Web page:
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Amazon Web Services gave its customers an easier way to get started with serverless applications today. The cloud provider launched its Serverless Application Repository out of beta to give customers an app store for trying out different applications built using Lambda, its event-driven computing service.
AWS made a major splash when it announced Lambda at its re:Invent conference in Las Vegas roughly three and a half years ago. Lambda allows developers to write short computing functions that run in response to trigger events, without managing the underlying computing infrastructure used to run those functions.
Serverless application development has drawn quite a bit of interest from AWS customers since it has the potential to alleviate a major drag on developers’ time.
This launch makes the already easy-to-use Lambda even easier to adopt. Customers don’t even have to write code to use applications from the repository, and the service also allows them to modify the applications they deploy. That way, it’s possible for Lambda novices to see how other companies build on the service, thus improving their own skills.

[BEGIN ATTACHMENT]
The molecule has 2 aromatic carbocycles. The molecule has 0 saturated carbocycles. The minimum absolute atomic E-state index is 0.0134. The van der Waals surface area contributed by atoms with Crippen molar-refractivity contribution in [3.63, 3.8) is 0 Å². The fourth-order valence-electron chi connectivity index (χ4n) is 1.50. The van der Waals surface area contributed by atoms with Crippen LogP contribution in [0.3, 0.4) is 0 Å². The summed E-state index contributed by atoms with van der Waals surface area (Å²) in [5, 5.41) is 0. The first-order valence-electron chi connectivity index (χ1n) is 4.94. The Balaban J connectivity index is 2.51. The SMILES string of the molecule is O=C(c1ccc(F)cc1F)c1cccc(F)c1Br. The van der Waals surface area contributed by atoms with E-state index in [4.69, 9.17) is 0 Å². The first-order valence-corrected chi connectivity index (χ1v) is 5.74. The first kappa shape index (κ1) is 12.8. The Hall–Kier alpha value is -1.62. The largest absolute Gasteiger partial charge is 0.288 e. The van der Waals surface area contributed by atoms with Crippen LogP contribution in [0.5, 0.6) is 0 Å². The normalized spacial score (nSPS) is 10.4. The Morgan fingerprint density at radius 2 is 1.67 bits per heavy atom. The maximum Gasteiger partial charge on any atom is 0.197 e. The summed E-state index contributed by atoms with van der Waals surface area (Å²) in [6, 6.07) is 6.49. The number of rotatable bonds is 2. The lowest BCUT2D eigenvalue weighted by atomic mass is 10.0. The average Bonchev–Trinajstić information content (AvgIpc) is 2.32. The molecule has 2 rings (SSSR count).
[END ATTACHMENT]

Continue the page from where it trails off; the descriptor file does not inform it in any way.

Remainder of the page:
It also helps improve the network effects that keep people using AWS products. The more people who publish and consume serverless apps through the repository, the more likely people are to build apps on top of Lambda — and that effect keeps compounding.
Getting people deeper into the Lambda ecosystem is really good news for AWS, since it’s hard to port code that integrates with AWS’s technology to other cloud platforms, like those operated by Microsoft and Google.
Developers can publish their applications through the repository in a few steps. First, they set up a unique ID for the project, then they add an open source software license and connect it to a source code repository.
Customers can search the repository for apps that they want to run and either consume them as-is or modify the code to meet their needs. If they do make changes, customers will be able to submit them to the application’s creator for inclusion in future iterations of the software.
Running applications from the repository doesn’t cost customers anything beyond what they pay for the cloud services underpinning it.
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